HeardTell: The North Carolina Room, Pack Memorial Library

Where Research is a Delight!

EVENT: “A Grocery on (Almost) Every Block” with Terry Taylor and Nan Chase

Wednesday June 27, 2018 from 6:00 to 7:30

 “Asheville Shops For Dinner: A Grocery on (almost) Every Block”

Nan Chase and Terry Taylor

This multimedia lecture will include an eye-opening overview of the history of grocery stores in Asheville from the 1880’s until the opening of our own Ingle’s grocery chain in the early 1960’s. The lecture features dozens of historic photographs and advertisements from the North Carolina Collection.

An Asheville community grocery store located at 65 Starnes Avenue, at the corner of Starnes and Flint. The Asheville City Directory of 1990 is the first to identify the property as Asheville General Store, operated by Diane Young. In directories before 1990 the address is for Starnes Avenue Groceries. Sometime after 2000 the store was torn down and replaced by a dwelling.

Terry Taylor, A.H.S. has a liking for quirky details, sometimes found in a business name, such as the “Live & Let Live Grocery” that he happened on in the 1919 Asheville City Directory. (Amateur History Sleuth)

In 1887 Asheville’s library was located at 53 S. Main Street—today’s Biltmore Avenue—above S. R. Kepler’s Grocery. In 1890 eleven “grocers” served 10,000 citizens; today approximately 40 grocery stores serve a population of 90,000. Asheville’s early neighborhood grocery stores were often family run businesses with street-level retail and upstairs living space.  Much like today’s on-demand grocery delivery, these early stores offered quick delivery by boy, horse-drawn wagon, or newfangled trucks!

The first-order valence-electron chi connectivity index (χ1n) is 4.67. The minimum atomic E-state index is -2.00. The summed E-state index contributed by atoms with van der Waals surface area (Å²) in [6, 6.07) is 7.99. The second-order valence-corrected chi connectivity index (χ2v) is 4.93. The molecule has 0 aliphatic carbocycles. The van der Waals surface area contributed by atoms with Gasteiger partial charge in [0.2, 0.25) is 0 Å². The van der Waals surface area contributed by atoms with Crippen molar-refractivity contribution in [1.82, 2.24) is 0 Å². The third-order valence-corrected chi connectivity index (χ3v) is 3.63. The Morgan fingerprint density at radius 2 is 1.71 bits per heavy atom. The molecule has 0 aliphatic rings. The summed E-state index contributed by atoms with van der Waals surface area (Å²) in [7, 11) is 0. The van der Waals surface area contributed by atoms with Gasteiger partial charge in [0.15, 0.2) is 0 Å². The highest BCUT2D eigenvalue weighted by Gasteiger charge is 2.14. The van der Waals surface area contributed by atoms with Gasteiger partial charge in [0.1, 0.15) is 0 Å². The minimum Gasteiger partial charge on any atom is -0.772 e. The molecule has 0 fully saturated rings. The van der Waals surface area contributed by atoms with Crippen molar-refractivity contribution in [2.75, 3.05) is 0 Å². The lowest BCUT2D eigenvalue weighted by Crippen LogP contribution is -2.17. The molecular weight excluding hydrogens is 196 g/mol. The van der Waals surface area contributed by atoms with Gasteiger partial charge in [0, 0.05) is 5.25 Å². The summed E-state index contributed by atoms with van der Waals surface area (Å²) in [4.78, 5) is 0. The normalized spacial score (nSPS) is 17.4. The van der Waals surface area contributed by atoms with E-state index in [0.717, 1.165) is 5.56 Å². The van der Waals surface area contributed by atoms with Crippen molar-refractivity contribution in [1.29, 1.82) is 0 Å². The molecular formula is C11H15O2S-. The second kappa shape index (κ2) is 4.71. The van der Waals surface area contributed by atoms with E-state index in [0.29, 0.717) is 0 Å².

Nan Chase will be looking also at Asheville’s past, including diet trends and unusual food preferences, and will highlight the ways history tends to repeat itself. Nan also sees the cyclical nature of history — part of this area’s appeal appeal in the past was its culinary scene. “There were fruit orchards, vegetable farms [and] cideries,” she says. “It was what we have today: a food city.”

Terry also landed on a black baker, J.C. Oliver, listed in the “colored section” of the city directory. “The popular baker’s” confectionary is listed in the first Asheville City Directory of 1893-94 with his stand on Patton Avenue.

 

Come join us and see a map of grocery stores with Asheville’s city limits in 1925 and 2018. You will be amazed!

Post by Zoe Rhine, librarian

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